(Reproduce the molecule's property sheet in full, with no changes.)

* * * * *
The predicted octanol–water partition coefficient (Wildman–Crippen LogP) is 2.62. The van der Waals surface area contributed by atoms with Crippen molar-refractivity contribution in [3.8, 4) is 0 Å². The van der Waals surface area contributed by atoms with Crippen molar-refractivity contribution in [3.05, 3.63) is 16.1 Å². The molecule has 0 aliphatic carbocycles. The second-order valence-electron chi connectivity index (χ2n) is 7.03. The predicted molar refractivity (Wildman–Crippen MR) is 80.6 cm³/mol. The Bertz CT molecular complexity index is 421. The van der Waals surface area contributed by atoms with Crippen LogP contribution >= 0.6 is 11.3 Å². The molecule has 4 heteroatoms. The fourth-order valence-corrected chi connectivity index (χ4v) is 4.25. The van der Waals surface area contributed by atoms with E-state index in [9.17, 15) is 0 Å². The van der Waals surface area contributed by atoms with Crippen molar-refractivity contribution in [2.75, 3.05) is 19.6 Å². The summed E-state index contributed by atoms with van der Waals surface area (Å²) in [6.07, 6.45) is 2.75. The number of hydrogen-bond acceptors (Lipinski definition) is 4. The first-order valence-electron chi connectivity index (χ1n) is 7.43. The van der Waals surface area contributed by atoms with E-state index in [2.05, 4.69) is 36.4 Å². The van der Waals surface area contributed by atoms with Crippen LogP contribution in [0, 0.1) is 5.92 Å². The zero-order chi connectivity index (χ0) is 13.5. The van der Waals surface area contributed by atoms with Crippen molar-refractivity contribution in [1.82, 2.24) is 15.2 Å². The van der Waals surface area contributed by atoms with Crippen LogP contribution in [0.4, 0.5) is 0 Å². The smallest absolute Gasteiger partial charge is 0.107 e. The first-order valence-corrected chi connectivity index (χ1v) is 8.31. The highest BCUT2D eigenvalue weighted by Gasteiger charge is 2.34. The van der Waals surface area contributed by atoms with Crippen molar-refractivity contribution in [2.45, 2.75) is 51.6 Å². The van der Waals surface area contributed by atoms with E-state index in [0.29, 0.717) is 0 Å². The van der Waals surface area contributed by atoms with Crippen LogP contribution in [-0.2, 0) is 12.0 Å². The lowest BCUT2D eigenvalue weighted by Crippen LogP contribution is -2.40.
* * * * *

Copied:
The predicted octanol–water partition coefficient (Wildman–Crippen LogP) is 2.62. The van der Waals surface area contributed by atoms with Crippen molar-refractivity contribution in [3.8, 4) is 0 Å². The van der Waals surface area contributed by atoms with Crippen molar-refractivity contribution in [3.05, 3.63) is 16.1 Å². The molecule has 0 aliphatic carbocycles. The second-order valence-electron chi connectivity index (χ2n) is 7.03. The predicted molar refractivity (Wildman–Crippen MR) is 80.6 cm³/mol. The Bertz CT molecular complexity index is 421. The van der Waals surface area contributed by atoms with Crippen LogP contribution >= 0.6 is 11.3 Å². The molecule has 4 heteroatoms. The fourth-order valence-corrected chi connectivity index (χ4v) is 4.25. The van der Waals surface area contributed by atoms with E-state index in [9.17, 15) is 0 Å². The van der Waals surface area contributed by atoms with Crippen molar-refractivity contribution in [2.75, 3.05) is 19.6 Å². The summed E-state index contributed by atoms with van der Waals surface area (Å²) in [6.07, 6.45) is 2.75. The number of hydrogen-bond acceptors (Lipinski definition) is 4. The first-order valence-electron chi connectivity index (χ1n) is 7.43. The van der Waals surface area contributed by atoms with E-state index in [2.05, 4.69) is 36.4 Å². The van der Waals surface area contributed by atoms with Crippen LogP contribution in [0, 0.1) is 5.92 Å². The zero-order chi connectivity index (χ0) is 13.5. The van der Waals surface area contributed by atoms with Crippen molar-refractivity contribution in [1.82, 2.24) is 15.2 Å². The van der Waals surface area contributed by atoms with Crippen LogP contribution in [0.4, 0.5) is 0 Å². The smallest absolute Gasteiger partial charge is 0.107 e. The first-order valence-corrected chi connectivity index (χ1v) is 8.31. The highest BCUT2D eigenvalue weighted by Gasteiger charge is 2.34. The van der Waals surface area contributed by atoms with Crippen molar-refractivity contribution in [2.45, 2.75) is 51.6 Å². The van der Waals surface area contributed by atoms with E-state index in [0.29, 0.717) is 0 Å². The van der Waals surface area contributed by atoms with Crippen LogP contribution in [-0.2, 0) is 12.0 Å². The lowest BCUT2D eigenvalue weighted by Crippen LogP contribution is -2.40.